America’s First Black Millionaires

Sarah Rector is one of the most unlikely millionaires, period. According BlackPast, she was born in 1902 on Muscogee Creek land to a family that had been enslaved by the Creek Indians decades earlier. As reported by The Telegraphan 1866 treaty granted all former Creek slaves 160 acres of land, but by the time the rector’s family made their request, there was not much left, and according to The Washington Postland allocated specifically to Sarah was considered virtually worthless.

But taxes had to be paid, so Sarah Rector’s father leased the land to the Devonian Oil Company – and in 1913 a miracle happened: the company found oil on Sarah’s land. Lots of oil. Within months, 10-year-old Sarah Rector was receiving about $300 a day from her oil lease — nearly $9,000 todayor somewhere in the neighborhood of $3 million a year in today’s money.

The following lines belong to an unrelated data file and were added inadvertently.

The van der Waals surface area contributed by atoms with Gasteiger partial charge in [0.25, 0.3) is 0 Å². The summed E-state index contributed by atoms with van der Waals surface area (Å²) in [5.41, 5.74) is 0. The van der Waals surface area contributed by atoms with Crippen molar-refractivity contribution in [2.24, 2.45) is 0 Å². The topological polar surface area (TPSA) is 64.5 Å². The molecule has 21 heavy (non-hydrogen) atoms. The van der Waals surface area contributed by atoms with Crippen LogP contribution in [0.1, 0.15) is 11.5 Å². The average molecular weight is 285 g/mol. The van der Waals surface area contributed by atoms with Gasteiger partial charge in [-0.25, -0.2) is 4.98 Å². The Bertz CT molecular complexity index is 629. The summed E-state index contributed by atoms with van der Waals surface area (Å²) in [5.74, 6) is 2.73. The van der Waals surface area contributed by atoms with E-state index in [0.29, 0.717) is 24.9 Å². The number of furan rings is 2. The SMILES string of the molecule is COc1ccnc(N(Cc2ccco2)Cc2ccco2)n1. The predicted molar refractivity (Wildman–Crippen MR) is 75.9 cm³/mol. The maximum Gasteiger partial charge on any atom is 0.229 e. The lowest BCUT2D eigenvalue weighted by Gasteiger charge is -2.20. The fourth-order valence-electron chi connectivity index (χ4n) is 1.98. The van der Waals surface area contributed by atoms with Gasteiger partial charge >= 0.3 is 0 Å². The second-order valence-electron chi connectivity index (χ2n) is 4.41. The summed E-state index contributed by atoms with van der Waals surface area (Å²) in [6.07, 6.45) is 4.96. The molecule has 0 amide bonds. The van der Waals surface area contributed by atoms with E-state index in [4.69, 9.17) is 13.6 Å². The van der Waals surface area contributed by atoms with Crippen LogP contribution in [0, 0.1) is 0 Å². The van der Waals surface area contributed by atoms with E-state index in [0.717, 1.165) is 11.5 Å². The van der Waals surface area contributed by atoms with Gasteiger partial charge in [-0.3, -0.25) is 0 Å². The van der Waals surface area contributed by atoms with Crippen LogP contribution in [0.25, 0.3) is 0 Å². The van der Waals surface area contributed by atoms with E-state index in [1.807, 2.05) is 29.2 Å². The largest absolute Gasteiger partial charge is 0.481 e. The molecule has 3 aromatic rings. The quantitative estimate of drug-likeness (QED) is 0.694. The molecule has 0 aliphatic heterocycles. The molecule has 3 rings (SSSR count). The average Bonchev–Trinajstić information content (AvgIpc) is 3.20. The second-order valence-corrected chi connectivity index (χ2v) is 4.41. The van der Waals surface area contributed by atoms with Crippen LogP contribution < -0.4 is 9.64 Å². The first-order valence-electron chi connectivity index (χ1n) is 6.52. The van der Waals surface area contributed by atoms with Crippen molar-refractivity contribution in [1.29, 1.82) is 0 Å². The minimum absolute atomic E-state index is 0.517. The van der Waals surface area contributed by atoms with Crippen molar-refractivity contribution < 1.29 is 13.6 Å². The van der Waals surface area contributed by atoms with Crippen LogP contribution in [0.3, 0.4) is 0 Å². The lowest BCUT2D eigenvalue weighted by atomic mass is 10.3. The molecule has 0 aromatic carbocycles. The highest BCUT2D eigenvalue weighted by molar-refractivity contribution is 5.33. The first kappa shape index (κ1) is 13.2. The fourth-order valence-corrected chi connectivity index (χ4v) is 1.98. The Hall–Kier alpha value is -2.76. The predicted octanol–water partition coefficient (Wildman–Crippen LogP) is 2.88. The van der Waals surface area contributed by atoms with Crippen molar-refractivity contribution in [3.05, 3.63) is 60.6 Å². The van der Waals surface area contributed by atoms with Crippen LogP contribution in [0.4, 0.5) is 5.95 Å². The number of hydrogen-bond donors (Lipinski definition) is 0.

The reaction of the white establishment has of course been violently racist. She was described as “an orphan, rude, black and uneducated” in a local newspaper, and was often referred to as a racial epithet. Rumors that Sarah was being abused by her federally appointed guardian and her family began to circulate – but the truth was that Sarah had gone to school and had control over her wealth. At 18, Sarah was officially a millionaire. She lived well until 1967, when she suffered a cerebral hemorrhage and died.

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